What is evolutionary game theory?

Two men were the founding fathers of evolutionary game theory. Both their fathers died when they were young, neither studied biology as their first degree and both fought cancer in middle age.

George R Price (pictured) trained as a chemist and was working for IBM when he was struck down with thyroid cancer in 1966. He underwent surgery to remove a tumour in 1967 but, whilst curing the cancer, it left him in need of medication for the rest of his life. He decided to restart his life and moved to the UK, there he started to take an interest in evolution and natural selection.

John Maynard Smith was originally an engineer designing military aircraft. He changed direction in the early 1950s and retrained as a biologist.

Despite having been born in different countries and studied different subjects both men were now living in England and studying evolution. Their paths crossed and they collaborated on their 1973 paper, The Logic of Animal Conflict, which was the first to combine game theory and evolution, it introduced the idea of an evolutionary stable strategy.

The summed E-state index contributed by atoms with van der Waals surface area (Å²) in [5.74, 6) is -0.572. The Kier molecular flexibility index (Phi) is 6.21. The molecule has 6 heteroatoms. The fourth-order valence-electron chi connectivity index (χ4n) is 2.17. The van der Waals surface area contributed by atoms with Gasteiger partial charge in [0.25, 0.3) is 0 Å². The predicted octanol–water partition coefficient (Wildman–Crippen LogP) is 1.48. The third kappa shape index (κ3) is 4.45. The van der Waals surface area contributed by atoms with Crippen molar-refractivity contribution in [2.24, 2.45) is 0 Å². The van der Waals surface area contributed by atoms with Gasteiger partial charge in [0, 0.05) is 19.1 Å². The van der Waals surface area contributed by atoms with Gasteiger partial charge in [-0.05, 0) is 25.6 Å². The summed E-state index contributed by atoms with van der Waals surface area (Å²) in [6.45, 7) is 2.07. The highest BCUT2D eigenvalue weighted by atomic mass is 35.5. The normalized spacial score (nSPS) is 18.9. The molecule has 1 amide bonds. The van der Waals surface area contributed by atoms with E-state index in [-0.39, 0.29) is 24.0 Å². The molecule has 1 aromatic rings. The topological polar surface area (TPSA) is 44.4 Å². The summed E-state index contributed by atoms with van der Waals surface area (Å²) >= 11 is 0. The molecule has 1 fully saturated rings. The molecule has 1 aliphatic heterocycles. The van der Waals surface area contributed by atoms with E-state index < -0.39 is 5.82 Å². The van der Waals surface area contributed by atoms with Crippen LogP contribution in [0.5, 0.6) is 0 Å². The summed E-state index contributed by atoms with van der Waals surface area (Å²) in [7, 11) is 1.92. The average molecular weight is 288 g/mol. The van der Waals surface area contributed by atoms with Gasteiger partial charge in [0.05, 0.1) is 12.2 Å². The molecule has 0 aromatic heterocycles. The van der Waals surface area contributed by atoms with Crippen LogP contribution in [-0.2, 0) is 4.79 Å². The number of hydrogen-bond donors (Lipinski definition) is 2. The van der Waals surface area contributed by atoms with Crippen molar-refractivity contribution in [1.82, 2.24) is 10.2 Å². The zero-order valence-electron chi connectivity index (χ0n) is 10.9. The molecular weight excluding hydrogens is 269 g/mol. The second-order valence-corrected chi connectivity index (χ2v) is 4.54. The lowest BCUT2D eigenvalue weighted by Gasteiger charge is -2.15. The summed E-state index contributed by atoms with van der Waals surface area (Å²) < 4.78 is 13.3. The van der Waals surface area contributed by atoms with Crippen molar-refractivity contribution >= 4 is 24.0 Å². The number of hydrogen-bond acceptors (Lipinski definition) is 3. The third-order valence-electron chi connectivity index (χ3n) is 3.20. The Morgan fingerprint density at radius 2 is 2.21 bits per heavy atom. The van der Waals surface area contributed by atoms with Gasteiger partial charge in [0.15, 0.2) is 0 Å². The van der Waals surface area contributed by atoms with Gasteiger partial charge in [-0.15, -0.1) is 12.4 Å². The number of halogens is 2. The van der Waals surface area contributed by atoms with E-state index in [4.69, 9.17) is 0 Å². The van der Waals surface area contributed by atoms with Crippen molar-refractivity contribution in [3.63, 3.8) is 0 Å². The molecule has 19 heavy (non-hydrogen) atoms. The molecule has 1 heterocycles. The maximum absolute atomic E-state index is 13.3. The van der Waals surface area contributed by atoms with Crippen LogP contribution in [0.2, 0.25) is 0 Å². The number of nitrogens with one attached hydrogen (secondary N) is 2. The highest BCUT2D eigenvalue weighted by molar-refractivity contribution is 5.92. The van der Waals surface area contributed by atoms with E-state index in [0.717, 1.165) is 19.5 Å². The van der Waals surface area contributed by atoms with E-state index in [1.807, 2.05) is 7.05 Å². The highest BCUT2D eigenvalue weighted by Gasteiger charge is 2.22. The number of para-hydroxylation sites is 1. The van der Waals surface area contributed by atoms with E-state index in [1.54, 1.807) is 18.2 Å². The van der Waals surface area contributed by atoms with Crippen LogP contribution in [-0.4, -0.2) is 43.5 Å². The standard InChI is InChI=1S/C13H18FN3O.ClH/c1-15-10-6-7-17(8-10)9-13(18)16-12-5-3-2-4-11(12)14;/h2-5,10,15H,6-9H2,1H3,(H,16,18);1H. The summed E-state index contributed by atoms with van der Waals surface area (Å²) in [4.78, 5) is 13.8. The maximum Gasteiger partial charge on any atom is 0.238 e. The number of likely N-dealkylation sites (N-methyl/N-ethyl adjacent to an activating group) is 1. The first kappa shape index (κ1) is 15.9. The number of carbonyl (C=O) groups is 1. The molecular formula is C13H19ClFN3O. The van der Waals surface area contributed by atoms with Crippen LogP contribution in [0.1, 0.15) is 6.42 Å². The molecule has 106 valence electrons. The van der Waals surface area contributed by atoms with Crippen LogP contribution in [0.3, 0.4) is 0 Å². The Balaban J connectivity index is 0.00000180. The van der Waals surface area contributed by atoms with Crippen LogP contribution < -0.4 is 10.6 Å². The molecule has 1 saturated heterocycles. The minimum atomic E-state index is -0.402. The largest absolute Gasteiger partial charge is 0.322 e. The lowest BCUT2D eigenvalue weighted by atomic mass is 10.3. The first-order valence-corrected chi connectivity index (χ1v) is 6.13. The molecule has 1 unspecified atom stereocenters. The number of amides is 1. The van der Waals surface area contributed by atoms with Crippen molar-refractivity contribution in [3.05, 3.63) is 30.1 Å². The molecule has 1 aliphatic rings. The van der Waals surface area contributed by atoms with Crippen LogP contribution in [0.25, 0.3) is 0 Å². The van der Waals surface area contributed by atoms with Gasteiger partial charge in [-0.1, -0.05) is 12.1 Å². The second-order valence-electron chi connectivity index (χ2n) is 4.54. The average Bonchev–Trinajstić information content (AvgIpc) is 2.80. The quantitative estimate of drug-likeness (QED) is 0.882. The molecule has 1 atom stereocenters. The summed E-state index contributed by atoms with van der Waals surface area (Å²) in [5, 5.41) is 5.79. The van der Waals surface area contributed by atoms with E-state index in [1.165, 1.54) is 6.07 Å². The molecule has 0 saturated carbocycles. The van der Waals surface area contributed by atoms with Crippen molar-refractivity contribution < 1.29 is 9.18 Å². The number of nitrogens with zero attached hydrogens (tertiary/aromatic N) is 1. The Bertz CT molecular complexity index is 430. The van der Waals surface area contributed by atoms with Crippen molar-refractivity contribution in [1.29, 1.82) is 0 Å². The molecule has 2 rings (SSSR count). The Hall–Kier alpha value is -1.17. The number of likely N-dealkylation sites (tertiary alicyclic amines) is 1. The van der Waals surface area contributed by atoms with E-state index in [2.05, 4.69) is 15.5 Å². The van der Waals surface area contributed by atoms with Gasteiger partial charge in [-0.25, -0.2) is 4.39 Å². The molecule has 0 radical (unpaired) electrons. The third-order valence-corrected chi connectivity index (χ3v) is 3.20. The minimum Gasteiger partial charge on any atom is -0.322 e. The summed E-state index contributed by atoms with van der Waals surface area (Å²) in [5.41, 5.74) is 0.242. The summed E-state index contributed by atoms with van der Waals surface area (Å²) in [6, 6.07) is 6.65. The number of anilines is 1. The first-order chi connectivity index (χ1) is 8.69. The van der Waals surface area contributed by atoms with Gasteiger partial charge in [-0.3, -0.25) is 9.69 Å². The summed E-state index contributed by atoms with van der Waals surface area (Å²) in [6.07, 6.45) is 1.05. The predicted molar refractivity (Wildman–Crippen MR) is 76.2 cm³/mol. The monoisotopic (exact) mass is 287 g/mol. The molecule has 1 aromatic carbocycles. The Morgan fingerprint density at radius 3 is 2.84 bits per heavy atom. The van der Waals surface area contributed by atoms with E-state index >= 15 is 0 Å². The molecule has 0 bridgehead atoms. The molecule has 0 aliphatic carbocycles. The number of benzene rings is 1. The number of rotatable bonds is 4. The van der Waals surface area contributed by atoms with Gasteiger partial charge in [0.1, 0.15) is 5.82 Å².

The key difference between evolutionary game theory and standard game theory is that standard game theory assumes that the players in the game are rational and trying to play their best strategy. Evolutionary game theory does not assume that the players are rational, instead it assumes that they have a bias to choosing a particular strategy and if that strategy turns out to be a good one then the will be successful and pass on their preference for a particular strategy to the next generation. Over time a strategy may prove to be stable within a population of players.

Their paths separated again and on John Maynard Smith’s 55th birthday, George R Price took his own life. He made a great contribution to science but depression overtook him when he was unable to continue helping the homeless when he lost his own home in 1974.

John Maynard Smith continued to study evolution until his death in 2004.

Despite the coincidence of their fathers dying when they were young their lives were very different.  One was from a privileged background who went on to live a long life and the other from a poor background who lived a tragically short life. But we should be grateful that their paths crossed for long enough to create something genuinely new and useful within game theory.

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